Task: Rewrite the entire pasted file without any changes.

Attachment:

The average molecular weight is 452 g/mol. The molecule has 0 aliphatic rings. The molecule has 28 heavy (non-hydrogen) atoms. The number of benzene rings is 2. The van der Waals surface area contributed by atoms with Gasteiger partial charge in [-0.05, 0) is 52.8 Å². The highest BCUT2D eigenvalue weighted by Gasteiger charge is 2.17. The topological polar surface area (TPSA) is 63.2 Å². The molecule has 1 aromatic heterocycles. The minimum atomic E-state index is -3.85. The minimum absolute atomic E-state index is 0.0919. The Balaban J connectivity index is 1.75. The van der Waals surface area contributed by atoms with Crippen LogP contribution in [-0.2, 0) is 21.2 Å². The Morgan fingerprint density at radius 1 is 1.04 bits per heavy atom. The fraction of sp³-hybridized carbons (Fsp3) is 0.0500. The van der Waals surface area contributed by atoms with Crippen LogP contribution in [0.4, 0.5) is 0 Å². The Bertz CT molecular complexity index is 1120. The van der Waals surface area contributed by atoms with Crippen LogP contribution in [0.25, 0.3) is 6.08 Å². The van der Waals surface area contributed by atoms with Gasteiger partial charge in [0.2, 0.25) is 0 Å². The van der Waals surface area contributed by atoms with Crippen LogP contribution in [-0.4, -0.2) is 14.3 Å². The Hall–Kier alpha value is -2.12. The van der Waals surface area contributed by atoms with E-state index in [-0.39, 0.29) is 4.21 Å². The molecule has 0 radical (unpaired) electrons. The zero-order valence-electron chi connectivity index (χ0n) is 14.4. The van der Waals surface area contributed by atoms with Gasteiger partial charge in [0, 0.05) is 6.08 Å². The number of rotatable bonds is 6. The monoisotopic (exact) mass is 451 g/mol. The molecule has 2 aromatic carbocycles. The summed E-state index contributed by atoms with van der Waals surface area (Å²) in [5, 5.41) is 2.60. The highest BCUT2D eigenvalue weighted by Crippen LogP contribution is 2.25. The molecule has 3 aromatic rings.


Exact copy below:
The average molecular weight is 452 g/mol. The molecule has 0 aliphatic rings. The molecule has 28 heavy (non-hydrogen) atoms. The number of benzene rings is 2. The van der Waals surface area contributed by atoms with Gasteiger partial charge in [-0.05, 0) is 52.8 Å². The highest BCUT2D eigenvalue weighted by Gasteiger charge is 2.17. The topological polar surface area (TPSA) is 63.2 Å². The molecule has 1 aromatic heterocycles. The minimum atomic E-state index is -3.85. The minimum absolute atomic E-state index is 0.0919. The Balaban J connectivity index is 1.75. The van der Waals surface area contributed by atoms with Crippen LogP contribution in [-0.2, 0) is 21.2 Å². The Morgan fingerprint density at radius 1 is 1.04 bits per heavy atom. The fraction of sp³-hybridized carbons (Fsp3) is 0.0500. The van der Waals surface area contributed by atoms with Crippen LogP contribution in [0.4, 0.5) is 0 Å². The Bertz CT molecular complexity index is 1120. The van der Waals surface area contributed by atoms with Crippen LogP contribution in [0.25, 0.3) is 6.08 Å². The van der Waals surface area contributed by atoms with Gasteiger partial charge in [0.2, 0.25) is 0 Å². The van der Waals surface area contributed by atoms with Crippen LogP contribution in [-0.4, -0.2) is 14.3 Å². The Hall–Kier alpha value is -2.12. The van der Waals surface area contributed by atoms with E-state index in [-0.39, 0.29) is 4.21 Å². The molecule has 0 radical (unpaired) electrons. The zero-order valence-electron chi connectivity index (χ0n) is 14.4. The van der Waals surface area contributed by atoms with Gasteiger partial charge in [0, 0.05) is 6.08 Å². The number of rotatable bonds is 6. The monoisotopic (exact) mass is 451 g/mol. The molecule has 2 aromatic carbocycles. The summed E-state index contributed by atoms with van der Waals surface area (Å²) in [5, 5.41) is 2.60. The highest BCUT2D eigenvalue weighted by Crippen LogP contribution is 2.25. The molecule has 3 aromatic rings.